so I'm crossing fingers that it makes it.
I've always wanted to have my own personal pumpkin patch.
Maybe Linus Van Pelt himself will show up!

The mystery squash still shows no signs of slowing down.
It also doesn't show any female flowers on the stem.
The bees are all over it all day long,
but so far, I think it's going nowhere fast.
Ah well, it's a nice vertical statement in the garden.

Our carrot crop is still working on going to seed,
although I think it's getting closer.
These are two plants in the same bed,
but notice the difference in textures.
I didn't realize it took so long for this process
with this particular crop.
I have other carrots growing, so that I can harvest as needed,
and I will most likely succession sow some more.
It just makes sense to grow carrots, potatoes
and onions all year long.
We are blessed with a long growing season.

The veggie garden is getting fuller by the day,
and after this weekend, it will be maxed out.
Until something else is harvested,
and then it all begins over again.

On the flowery side of things,
our pollinator bed is already bursting.
This is one of the beds from the original garden location,
and placed here specifically to encourage pollinators
to work their magic on the veg garden.
When we had to relocate most of the garden beds,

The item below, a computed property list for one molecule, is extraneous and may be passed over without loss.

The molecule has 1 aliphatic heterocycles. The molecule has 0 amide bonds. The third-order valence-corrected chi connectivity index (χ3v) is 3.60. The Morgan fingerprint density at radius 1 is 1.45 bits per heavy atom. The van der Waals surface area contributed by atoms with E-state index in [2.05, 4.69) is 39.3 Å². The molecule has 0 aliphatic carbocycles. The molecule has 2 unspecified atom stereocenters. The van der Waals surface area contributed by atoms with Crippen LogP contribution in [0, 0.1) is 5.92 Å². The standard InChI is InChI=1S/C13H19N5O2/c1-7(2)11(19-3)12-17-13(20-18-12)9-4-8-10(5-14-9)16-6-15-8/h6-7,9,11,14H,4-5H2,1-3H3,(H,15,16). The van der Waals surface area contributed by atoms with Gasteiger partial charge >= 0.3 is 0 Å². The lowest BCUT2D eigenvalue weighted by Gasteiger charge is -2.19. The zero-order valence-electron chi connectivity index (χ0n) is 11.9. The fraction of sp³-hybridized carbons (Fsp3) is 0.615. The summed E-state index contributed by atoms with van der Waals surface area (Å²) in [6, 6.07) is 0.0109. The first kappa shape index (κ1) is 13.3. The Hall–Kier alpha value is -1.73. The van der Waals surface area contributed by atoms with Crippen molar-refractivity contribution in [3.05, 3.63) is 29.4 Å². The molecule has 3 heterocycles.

this one stayed put, as there was no contamination issue,
since these were all ornamental plants.
We have a mixture of candy tuft, coreopsis, daisies, 
rudbeckia, sunflowers and zinnias growing here now.

The front porch pots are filling out nicely.
I love this combination of the fountain grass 
and the pop of color from the calibrachoa.
There is also a sedum in there,
but it has been overtaken!
I'll find another pot for it.

 These balloon flowers have grown taller than expected.
They have a home in the pollinator bed near the mailbox.
I've had to prop them up because they refused to stand tall
without any support.
They were given to me by a friend,
and I think of her each time I enjoy their beauty.
Gardening friends are the best, don't ya think?

The new chooks are settling in to the routine.
The divider between the two sets of chooks 
has been removed, and they now all mingle together.
I can't say it's been a peaceful transition,
but it sure is nice to have a few more sweet souls to tend to.
And we are getting 2-3 dozen eggs a week.
Bless their little egg-laying selves.

Here's some video shot yesterday during our downpour.
Don't you feel cooler just watching it?
Ah, nothing spells relief from the heat like 

Hope you are blessed with what you need this week!